To my regret I did not manage to take a look at the seaweeds at Castle Beach in September (it was my aim to go in at least once every month). Last Friday however, the sun was shining, the wind was gone and the tide was low (and I was able to escape work) so I at least could make October. Not only was the viz excellent, to my surprise, the seaweeds looked very healthy. It seems that there is a second, autumn seaweed bloom that I was not aware of. Some of the bleached corraline algae have regained their pink colour, the Harpoon weed Asparagopsis armata increased in abundance and I saw species such as Red grape weed Gastroclonium ovatum growing again. The Bushy rainbow wrack has partly died back, forming dense, dark-brown mats (fourth photo) but also show fresh growth. This species is covered in many epiphytes such as Brown fan weed Dictyota dichotoma, and remnants of Bull huss mermaid’s purses still cling on. Interestingly, Wireweed Sargassum muticum has almost completely disappeared. It is tricky photographing rock pool seaweeds. One main issue is to not disturb any sediment, especially as I keep it *very* shallow, sometimes lying on my stomach (I definitely do not need fins). The other main issue with using a (wide angle) wetlens is that there are three glass surfaces in front of the lens collecting bubbles and so need regular wiping. Light is also a challenge: photographing against the sun causes glare, but having the sun in your back results in casting shadows over your subject. I continuously fiddle with the exposure correction, but it remains difficult with the white sand and pebbles around the seaweeds. Below, some healthy looking Solier’s string weed Soliera chordalis, two photos of an ‘unknown’, Norwegian fan weed Gymnogrongus crenulatus, Under-tongue weed Hypoglossum hypoglossoides, seaweeds starting to grow on a pebble, and a rock covered in a variety of seaweeds.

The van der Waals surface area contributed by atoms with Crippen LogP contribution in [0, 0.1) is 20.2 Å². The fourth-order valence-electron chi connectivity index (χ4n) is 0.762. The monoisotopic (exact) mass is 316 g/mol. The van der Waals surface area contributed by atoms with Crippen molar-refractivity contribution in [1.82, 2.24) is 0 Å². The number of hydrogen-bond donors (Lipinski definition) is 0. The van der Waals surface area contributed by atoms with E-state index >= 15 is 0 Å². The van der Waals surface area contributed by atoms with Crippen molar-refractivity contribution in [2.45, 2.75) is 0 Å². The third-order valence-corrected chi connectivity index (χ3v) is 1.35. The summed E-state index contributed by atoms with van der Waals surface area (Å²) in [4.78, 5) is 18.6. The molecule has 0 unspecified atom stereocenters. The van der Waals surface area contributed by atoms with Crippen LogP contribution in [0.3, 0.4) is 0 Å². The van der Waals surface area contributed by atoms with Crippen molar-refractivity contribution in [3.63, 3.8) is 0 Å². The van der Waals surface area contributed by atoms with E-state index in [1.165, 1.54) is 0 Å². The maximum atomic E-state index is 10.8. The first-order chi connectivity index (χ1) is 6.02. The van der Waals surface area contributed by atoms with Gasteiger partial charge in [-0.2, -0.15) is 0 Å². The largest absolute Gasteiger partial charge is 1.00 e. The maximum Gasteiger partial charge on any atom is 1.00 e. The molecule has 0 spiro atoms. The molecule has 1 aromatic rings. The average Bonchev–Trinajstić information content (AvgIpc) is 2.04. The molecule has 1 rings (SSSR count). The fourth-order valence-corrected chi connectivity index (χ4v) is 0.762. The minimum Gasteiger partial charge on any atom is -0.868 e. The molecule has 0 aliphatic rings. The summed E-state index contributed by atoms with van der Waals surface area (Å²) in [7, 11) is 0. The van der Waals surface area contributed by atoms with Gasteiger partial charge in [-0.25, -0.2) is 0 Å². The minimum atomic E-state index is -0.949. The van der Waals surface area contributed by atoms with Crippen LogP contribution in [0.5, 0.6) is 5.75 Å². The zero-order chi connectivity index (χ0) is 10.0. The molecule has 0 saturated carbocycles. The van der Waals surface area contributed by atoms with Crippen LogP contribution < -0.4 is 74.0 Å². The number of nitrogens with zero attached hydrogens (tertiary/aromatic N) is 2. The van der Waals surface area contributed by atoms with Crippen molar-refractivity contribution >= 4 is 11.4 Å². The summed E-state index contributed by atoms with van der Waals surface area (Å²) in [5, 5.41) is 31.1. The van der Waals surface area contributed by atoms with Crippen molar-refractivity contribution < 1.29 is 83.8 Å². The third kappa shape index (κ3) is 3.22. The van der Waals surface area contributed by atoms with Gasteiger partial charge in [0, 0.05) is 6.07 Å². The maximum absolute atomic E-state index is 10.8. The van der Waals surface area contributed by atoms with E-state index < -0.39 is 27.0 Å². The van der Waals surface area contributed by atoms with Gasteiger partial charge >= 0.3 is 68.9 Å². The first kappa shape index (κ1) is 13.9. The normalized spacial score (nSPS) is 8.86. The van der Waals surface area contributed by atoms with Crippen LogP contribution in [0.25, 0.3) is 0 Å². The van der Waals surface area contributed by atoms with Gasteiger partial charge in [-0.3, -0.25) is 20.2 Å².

Last week when I was chasing whitebait off Castle Beach, I also took some photos of seaweeds. I have been taking photos of seaweeds at this same same spot every month this year (I have made a new tag 2017 Falmouth seaweeds, if you click that, you can easily track the changes back in time). Many species are dying off, so it is definitely not looking as pretty as in March or in April. Below some evidence of the decay: first Furbellows Saccorhiza polyschides covered in grazing Grey topshells Gibbula cineraria and second, discoloured Berry wart cress Sphaerococcus coronopifolius and Red rags Dilsea carnosa. Below some species that still look healthy: Bushy rainbow wrack Cystoseira tamariscifolia, Hairy sand weed Cladostephus spongiosus, Chipolataweed Scytosiphon lomentaria (not 100% sure!), Polysiphonia and Codium.